• GIST and RCC: 87.5 mg orally once daily, on a schedule of 4 weeks on treatment followed by 2 weeks off (Schedule 4/2)
  • pNET: 62.5 mg orally once daily

If the dose of sunitinib malate capsules is increased, monitor patients carefully for adverse reactions [see Drug Interactions (7.1)].

2.6 Dosage Modification for End-Stage Renal Disease Patients on Hemodialysis


No starting dose adjustment is required in patients with end-stage renal disease (ESRD) on hemodialysis. However, given the decreased exposure compared to patients with normal renal function, subsequent doses may be increased gradually up to 2-fold based on safety and tolerability [see Clinical Pharmacology (12.3)].

3 Dosage Formsand Strengths


Capsules, hard gelatin:

¬†¬†¬†¬† ‚Äʬ†12.5 mg sunitinib: red opaque cap and red opaque body imprinted ‚ÄėS12.5‚Äô on body with white ink and plain cap, containing yellow to orange granules.

¬†¬†¬†¬† ‚Äʬ†25 mg sunitinib: olive green opaque cap and red opaque body imprinted ‚ÄėS25‚Äô on body with white ink and plain cap, containing yellow to orange granules.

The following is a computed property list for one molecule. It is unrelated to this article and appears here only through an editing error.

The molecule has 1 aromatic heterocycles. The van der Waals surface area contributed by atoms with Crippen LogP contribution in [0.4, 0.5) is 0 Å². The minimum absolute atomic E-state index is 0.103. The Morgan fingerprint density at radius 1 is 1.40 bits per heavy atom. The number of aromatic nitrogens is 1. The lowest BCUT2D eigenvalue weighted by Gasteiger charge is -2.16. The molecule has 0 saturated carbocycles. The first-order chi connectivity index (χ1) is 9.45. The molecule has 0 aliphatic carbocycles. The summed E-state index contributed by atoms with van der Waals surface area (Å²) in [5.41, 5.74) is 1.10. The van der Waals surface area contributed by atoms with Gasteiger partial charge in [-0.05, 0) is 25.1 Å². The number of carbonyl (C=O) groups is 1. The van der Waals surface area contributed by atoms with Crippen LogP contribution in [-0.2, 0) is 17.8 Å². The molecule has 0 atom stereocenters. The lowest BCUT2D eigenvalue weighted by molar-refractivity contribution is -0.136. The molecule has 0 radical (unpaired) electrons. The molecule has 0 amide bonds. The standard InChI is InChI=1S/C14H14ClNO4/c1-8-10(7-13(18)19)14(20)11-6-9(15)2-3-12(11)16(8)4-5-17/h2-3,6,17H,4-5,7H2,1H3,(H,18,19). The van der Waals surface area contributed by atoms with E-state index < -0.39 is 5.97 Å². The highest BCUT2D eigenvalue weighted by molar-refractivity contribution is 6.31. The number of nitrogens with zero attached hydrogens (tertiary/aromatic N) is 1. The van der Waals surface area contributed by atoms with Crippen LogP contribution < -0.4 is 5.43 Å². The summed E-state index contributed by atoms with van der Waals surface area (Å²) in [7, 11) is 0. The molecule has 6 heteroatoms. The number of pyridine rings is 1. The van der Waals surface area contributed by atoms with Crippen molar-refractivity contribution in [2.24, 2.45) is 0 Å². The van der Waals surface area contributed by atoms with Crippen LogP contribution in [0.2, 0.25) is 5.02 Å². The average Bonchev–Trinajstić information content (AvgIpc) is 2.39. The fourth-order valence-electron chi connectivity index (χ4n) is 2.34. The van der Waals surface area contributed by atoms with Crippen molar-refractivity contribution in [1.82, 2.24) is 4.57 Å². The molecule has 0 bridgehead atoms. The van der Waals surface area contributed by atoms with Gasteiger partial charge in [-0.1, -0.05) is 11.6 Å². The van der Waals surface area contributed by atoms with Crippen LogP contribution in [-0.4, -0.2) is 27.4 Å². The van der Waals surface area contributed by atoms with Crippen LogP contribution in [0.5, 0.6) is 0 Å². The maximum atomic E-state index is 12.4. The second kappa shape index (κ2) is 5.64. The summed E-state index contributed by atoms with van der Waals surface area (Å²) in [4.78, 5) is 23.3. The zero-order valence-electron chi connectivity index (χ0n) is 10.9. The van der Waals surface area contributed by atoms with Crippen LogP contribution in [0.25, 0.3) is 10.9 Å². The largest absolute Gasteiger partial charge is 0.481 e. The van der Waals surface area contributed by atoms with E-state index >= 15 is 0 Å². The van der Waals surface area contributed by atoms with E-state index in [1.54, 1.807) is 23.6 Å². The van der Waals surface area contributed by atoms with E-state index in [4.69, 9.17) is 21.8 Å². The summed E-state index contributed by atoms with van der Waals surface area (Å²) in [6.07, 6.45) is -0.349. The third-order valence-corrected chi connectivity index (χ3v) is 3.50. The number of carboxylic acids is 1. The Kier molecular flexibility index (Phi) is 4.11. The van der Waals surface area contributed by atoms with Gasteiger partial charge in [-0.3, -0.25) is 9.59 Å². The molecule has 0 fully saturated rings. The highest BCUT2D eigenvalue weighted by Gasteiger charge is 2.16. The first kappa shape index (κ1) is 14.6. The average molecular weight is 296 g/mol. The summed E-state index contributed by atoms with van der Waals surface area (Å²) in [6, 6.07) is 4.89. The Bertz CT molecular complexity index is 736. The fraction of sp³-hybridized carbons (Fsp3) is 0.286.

¬†¬†¬†¬† ‚Äʬ†37.5 mg sunitinib: light green opaque cap and light green opaque body imprinted ‚ÄėS37.5‚Äô on body with black ink and plain cap, containing yellow to orange granules.

¬†¬†¬†¬† ‚Äʬ†50 mg sunitinib: olive green opaque cap and olive green opaque body imprinted ‚ÄėS50‚Äô on body with black ink and plain cap, containing yellow to orange granules.


Capsules: 12.5 mg, 25 mg, 37.5 mg, 50 mg sunitinib (3)

4 Contraindications


None.


None (4)

5 Warnings And Precautions


  • Hepatotoxicity: Fatal liver failure has been observed. Monitor liver function tests at baseline, during each cycle, and as clinically indicated. Interrupt sunitinib malate for Grade 3 hepatotoxicity until resolution to Grade ‚ȧ1 or baseline and resume sunitinib malate at a reduced dose; discontinue if no resolution. Discontinue sunitinib malate in patients with Grade 4 hepatoxicity, in patients who have subsequent severe changes in liver function tests or other signs and symptoms of liver failure. (2.4, 5.1)
  • Cardiovascular Events: Myocardial ischemia, myocardial infarction, heart failure, cardiomyopathy, and decreased left ventricular ejection fraction (LVEF) to below the lower limit of normal including death have occurred. Monitor for signs and symptoms of congestive heart failure and consider monitoring LVEF at baseline and periodically during treatment. Discontinue sunitinib malate for clinical manifestations of congestive heart failure. Interrupt and/or dose reduce for decreased LVEF. (5.2)